Galvin Zaldivar, Senior Reporter

Several of my classmates have noted, with irony, that our cohort of journalism students, along with many other three-year programs, began and ended with long-term disruptions.

First it was the 2017 strike of the Ontario Public Service Employees Union (OPSEU), which represents full-time and part-time college instructors province-wide. And now three years later as we approach graduation, we must deal with the ongoing COVID-19, or coronavirus pandemic.

We lost five weeks of instruction for the duration of the strike, and had to make up the lost time during the winter break, the first few weeks in January and at the cost of the 2018 reading week. Even then, students who had plans on the regular academic calendar had to negotiate the changes as best they could, often with financial penalties and expenses.

For the five months after the strike occurred, students could look for work, pick up extra shifts, or otherwise go about their daily business, even as they assessed whether or not it was feasible for them to continue in their chosen programs. Every effort was made, both by our instructors and institutions, to make the altered timetable as accommodating as possible.

With COVID-19, the academic disruptions are not as drastic, thanks to the efforts of our instructors and program coordinators, who have all committed to continuing their instruction through this period of self-isolation. Some of us do still have to complete internship and placements or classes that use specialized equipment or programs, but journalism is more adaptable to remote communication than most, as I’m sure any newsroom across the country can attest to that.

But the disruptions to daily life are not confined to just to students.

On top of the health concerns students are facing financial pressures as all non-essential businesses close encouraging people to stay at home to flatten the curve as Ontario continues under a state of emergency.

Already, hundreds of students have been laid off, many without a guarantee they can return to work once the crisis has passed. This is worrisome because even now renters have to worry about possible eviction and further inability to make ends meet from the loss of income. This poses a great problem for many international students. And on top of all this there’s the underlining fear that some may be unable to complete their program even with the benefit of remote learning.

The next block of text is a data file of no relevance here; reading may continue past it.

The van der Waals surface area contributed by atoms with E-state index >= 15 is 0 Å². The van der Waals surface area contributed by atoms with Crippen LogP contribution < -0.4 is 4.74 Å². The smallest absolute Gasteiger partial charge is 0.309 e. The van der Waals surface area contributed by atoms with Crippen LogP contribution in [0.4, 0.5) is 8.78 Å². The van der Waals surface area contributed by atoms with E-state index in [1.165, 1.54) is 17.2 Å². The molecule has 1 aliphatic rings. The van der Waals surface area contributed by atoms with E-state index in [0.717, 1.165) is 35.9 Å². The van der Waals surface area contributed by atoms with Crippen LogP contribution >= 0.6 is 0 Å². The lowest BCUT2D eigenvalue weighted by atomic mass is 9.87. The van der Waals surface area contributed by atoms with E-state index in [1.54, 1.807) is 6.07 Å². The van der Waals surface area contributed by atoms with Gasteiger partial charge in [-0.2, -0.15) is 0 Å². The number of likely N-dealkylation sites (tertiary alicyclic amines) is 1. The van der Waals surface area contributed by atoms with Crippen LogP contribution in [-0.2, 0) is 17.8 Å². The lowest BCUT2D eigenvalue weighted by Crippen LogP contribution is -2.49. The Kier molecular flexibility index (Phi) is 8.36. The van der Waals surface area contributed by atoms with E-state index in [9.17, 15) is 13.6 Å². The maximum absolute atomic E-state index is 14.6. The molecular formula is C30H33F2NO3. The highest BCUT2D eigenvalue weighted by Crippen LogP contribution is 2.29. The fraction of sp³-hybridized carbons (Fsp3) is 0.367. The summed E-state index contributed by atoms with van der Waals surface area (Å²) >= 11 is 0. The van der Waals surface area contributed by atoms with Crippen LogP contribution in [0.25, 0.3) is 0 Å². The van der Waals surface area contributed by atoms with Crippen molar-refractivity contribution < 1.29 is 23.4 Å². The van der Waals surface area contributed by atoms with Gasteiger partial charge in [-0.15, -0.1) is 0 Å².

The worst of the disruptions however, will continue after classes cease on April 17.

As the virus continues to spread, with the numbers of the infected and dead rising each day, every member of the class of 2020 faces uncertainty in the work place.

Prime Minister Justin Trudeau has admitted he doesn’t know how long these measures of social distancing will last, and the promised $82 billion in financial aid is still a long way away.

It is very likely that social distancing would still be required for several more months. Wuhan, where the outbreak began, went into quarantine at the end of January and this is expected to finally end in two weeks’ time.

Everything is up in the air right now. It is unknown what shape the economy will be in by the time this ends, and what opportunities will be available to graduates when they leave.

The Canadian Federation of Students has asked provincial governments to follow the federal government’s lead and defer student loan repayments.

They have also advocated student residences remain or be opened to those, such as international students, who have no other accommodation available to them. It is even asking all courses be made pass/fail, to extend appeals for grades and tuition fees and even to forgive any remaining placement and internship hours.

With all the uncertainty surrounding the pandemic as the world adapts to combating COVID-19, they are clearly worried that many students may fall through the cracks.